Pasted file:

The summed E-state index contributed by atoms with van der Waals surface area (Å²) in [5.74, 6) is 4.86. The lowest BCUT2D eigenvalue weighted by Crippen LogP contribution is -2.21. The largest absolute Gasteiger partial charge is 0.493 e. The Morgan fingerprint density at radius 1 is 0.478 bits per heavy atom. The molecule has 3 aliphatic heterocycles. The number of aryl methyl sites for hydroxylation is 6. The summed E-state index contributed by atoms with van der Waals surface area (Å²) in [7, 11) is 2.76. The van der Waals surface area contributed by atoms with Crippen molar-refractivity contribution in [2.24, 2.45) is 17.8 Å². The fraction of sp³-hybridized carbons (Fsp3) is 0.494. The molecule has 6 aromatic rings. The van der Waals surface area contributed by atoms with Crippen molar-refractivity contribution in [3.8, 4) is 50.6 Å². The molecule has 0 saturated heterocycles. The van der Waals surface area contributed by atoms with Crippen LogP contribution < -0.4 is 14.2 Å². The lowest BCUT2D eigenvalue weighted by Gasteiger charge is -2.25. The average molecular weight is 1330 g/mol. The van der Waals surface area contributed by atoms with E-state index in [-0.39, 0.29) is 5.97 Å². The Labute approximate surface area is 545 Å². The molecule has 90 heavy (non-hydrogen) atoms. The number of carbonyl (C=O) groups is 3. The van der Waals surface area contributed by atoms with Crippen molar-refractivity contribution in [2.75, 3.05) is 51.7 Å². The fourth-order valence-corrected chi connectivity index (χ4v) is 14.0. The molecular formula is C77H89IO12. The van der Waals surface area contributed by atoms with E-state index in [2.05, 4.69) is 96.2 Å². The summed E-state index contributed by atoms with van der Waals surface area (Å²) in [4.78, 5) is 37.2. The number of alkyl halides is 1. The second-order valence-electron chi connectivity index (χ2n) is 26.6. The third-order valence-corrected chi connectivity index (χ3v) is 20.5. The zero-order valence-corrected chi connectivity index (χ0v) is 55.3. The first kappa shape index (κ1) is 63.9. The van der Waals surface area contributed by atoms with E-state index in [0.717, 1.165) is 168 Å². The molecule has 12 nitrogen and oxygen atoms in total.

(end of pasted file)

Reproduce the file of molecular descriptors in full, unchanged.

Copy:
The summed E-state index contributed by atoms with van der Waals surface area (Å²) in [5.74, 6) is 4.86. The lowest BCUT2D eigenvalue weighted by Crippen LogP contribution is -2.21. The largest absolute Gasteiger partial charge is 0.493 e. The Morgan fingerprint density at radius 1 is 0.478 bits per heavy atom. The molecule has 3 aliphatic heterocycles. The number of aryl methyl sites for hydroxylation is 6. The summed E-state index contributed by atoms with van der Waals surface area (Å²) in [7, 11) is 2.76. The van der Waals surface area contributed by atoms with Crippen molar-refractivity contribution in [2.24, 2.45) is 17.8 Å². The fraction of sp³-hybridized carbons (Fsp3) is 0.494. The molecule has 6 aromatic rings. The van der Waals surface area contributed by atoms with Crippen molar-refractivity contribution in [3.8, 4) is 50.6 Å². The molecule has 0 saturated heterocycles. The van der Waals surface area contributed by atoms with Crippen LogP contribution < -0.4 is 14.2 Å². The lowest BCUT2D eigenvalue weighted by Gasteiger charge is -2.25. The average molecular weight is 1330 g/mol. The van der Waals surface area contributed by atoms with E-state index in [-0.39, 0.29) is 5.97 Å². The Labute approximate surface area is 545 Å². The molecule has 90 heavy (non-hydrogen) atoms. The number of carbonyl (C=O) groups is 3. The van der Waals surface area contributed by atoms with Crippen molar-refractivity contribution in [2.75, 3.05) is 51.7 Å². The fourth-order valence-corrected chi connectivity index (χ4v) is 14.0. The molecular formula is C77H89IO12. The van der Waals surface area contributed by atoms with E-state index in [2.05, 4.69) is 96.2 Å². The summed E-state index contributed by atoms with van der Waals surface area (Å²) in [4.78, 5) is 37.2. The number of alkyl halides is 1. The second-order valence-electron chi connectivity index (χ2n) is 26.6. The third-order valence-corrected chi connectivity index (χ3v) is 20.5. The zero-order valence-corrected chi connectivity index (χ0v) is 55.3. The first kappa shape index (κ1) is 63.9. The van der Waals surface area contributed by atoms with E-state index in [0.717, 1.165) is 168 Å². The molecule has 12 nitrogen and oxygen atoms in total.